By Andréa Picard When Heidegger assigned the virtue of truth to works of art, he did so while heeding to his own tastes as any aesthete would. The origin of a work of art, he opined, is where said authenticity lies. Determining provenance is thus Read more →
Global Discoveries on DVD | Mitigating Circumstances
By Jonathan Rosenbaum There’s no question that DVDs and Blu-rays are fostering new viewing habits and also new critical protocols and processes in sizing up what we’re watching. A perfect example of what I mean is Criterion’s brilliant idea to release Kurosawa Akira’s Throne of Read more →
The Conversation: Stephanie Barber’s DAREDEVILS
By Max Goldberg “The only truth is face to face, the poem whose words become your mouth”—Frank O’Hara Perhaps the only rule of Stephanie Barber’s otherwise unruly art is that words not be taken for granted. “There’s a certain faith that people put in language,” Read more →
Dreams of Light: The Cinema of Amit Dutta
By Max Nelson Six minutes into Nainsukh (2010), Amit Dutta’s dreamy, intoxicating tribute to the life and work of the brilliant 18th-century Indian miniaturist painter, two worlds collide. As Nainsukh and his father, also a painter, sit bent over their work in an open-air second-storey Read more →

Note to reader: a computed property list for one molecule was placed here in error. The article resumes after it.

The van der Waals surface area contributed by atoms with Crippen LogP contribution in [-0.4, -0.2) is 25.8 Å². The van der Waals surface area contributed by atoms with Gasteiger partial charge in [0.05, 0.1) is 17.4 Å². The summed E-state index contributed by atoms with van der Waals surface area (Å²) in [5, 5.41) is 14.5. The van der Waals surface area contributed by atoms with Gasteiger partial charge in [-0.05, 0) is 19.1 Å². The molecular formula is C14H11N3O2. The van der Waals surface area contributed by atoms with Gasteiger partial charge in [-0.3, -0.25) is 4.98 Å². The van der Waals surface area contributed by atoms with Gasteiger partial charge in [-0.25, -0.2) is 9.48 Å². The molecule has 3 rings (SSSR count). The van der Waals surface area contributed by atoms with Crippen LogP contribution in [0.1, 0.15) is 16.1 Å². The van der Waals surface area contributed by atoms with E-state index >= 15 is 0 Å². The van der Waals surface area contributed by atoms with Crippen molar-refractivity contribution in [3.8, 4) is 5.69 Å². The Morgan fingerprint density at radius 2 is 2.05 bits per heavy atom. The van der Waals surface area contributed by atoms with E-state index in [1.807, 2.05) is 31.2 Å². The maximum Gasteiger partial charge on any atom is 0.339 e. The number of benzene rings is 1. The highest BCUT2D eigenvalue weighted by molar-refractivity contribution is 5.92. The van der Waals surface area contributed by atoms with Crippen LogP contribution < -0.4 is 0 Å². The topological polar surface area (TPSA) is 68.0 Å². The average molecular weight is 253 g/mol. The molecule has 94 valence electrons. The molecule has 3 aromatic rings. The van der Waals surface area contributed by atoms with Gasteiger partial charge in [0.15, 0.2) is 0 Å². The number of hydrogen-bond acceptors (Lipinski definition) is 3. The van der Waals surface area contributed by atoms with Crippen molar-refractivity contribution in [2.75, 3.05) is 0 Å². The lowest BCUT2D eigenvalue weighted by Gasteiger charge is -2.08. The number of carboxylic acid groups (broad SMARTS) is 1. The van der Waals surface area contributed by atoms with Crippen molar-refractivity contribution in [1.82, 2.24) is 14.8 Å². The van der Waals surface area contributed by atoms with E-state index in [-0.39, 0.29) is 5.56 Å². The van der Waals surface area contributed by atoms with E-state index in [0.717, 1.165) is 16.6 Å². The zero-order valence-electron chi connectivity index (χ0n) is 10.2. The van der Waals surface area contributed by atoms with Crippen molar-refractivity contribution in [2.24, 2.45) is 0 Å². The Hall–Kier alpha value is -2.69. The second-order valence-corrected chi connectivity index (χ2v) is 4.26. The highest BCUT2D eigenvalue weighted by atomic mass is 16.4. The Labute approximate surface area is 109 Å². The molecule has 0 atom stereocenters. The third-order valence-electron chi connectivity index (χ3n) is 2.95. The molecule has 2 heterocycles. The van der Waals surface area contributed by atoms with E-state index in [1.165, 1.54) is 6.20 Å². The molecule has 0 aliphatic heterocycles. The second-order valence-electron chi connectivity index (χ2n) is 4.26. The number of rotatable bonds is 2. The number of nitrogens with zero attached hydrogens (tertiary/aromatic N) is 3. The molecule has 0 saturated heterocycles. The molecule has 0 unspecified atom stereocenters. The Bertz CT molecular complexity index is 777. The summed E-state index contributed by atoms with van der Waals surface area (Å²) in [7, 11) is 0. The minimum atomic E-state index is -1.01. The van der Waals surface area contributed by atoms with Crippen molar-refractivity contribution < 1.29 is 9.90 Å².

Man from the Southwest: The Brutish Cinema of José Campusano
By Quintín 3D, a charming little comedy/documentary by Rosendo Rui, recently had its international premiere in Rotterdam, and the film itself transpires at another film festival: the 2013 edition of the Festival Internacional de Cine Independiente de Cosquín (FICIC), held at the Cosquín resort in Read more →
Paolo Sorrentino: A Medium Talent
By Michael Sicinski “Medium talent!” —Bill Murray, to Chevy Chase at the end of their 1977 fistfight, backstage at Saturday Night Live 1. Not unlike such melodramatic European specialties as the Transavantguardia and Robbie Williams, Italian auteur Paolo Sorrentino makes a lot more sense in Read more →
Game Theories: Corneliu Porumboiu and the New Romanian Wake
By Jordan Cronk Since reaching its height of visibility following the release of the Palme d’Or winning 4 Months, 3 Weeks and 2 Days (2007), the Romanian New Wave has charted an oblique, fascinating course away from the spotlight. The rising tide of interest prompted Read more →
Hardbodies and Soul: The Professional Wrestler as Actor
By Adam Nayman Wrapping up the Toronto International Film Festival in Film Comment last fall, editor Gavin Smith praised Philomena and confused the Yucatan for the Philippines before bestowing his seal of approval on Oculus, a mildly effective American horror movie by Mike Flanagan about Read more →
What is Boyhood?
By Gabe Klinger Shot from 2002 to 2013, Richard Linklater’s Boyhood charts a dozen years in the life of a family: Mason Jr. (Ellar Coltrane), Samantha (Lorelei Linklater), Olivia (Patricia Arquette), and Mason Sr. (Ethan Hawke). Related mainly from Mason Jr.’s point of view as Read more →